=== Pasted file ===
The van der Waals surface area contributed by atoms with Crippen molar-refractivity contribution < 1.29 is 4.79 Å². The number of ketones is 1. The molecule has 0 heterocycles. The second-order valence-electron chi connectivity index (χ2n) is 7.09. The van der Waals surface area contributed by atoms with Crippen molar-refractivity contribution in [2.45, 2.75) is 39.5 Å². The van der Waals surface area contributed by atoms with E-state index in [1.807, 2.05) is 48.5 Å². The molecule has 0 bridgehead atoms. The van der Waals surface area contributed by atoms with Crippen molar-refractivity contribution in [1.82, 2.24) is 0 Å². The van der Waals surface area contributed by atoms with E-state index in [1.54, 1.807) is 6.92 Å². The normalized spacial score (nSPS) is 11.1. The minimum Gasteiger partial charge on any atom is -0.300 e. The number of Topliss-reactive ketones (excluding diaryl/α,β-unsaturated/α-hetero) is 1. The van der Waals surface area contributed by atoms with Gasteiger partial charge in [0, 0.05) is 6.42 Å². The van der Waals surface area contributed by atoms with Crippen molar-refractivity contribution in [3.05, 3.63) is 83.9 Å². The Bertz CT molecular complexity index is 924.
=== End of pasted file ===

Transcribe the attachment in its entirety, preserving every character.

The van der Waals surface area contributed by atoms with Crippen molar-refractivity contribution < 1.29 is 4.79 Å². The number of ketones is 1. The molecule has 0 heterocycles. The second-order valence-electron chi connectivity index (χ2n) is 7.09. The van der Waals surface area contributed by atoms with Crippen molar-refractivity contribution in [2.45, 2.75) is 39.5 Å². The van der Waals surface area contributed by atoms with E-state index in [1.807, 2.05) is 48.5 Å². The molecule has 0 bridgehead atoms. The van der Waals surface area contributed by atoms with Crippen molar-refractivity contribution in [1.82, 2.24) is 0 Å². The van der Waals surface area contributed by atoms with E-state index in [1.54, 1.807) is 6.92 Å². The normalized spacial score (nSPS) is 11.1. The minimum Gasteiger partial charge on any atom is -0.300 e. The number of Topliss-reactive ketones (excluding diaryl/α,β-unsaturated/α-hetero) is 1. The van der Waals surface area contributed by atoms with Gasteiger partial charge in [0, 0.05) is 6.42 Å². The van der Waals surface area contributed by atoms with Crippen molar-refractivity contribution in [3.05, 3.63) is 83.9 Å². The Bertz CT molecular complexity index is 924.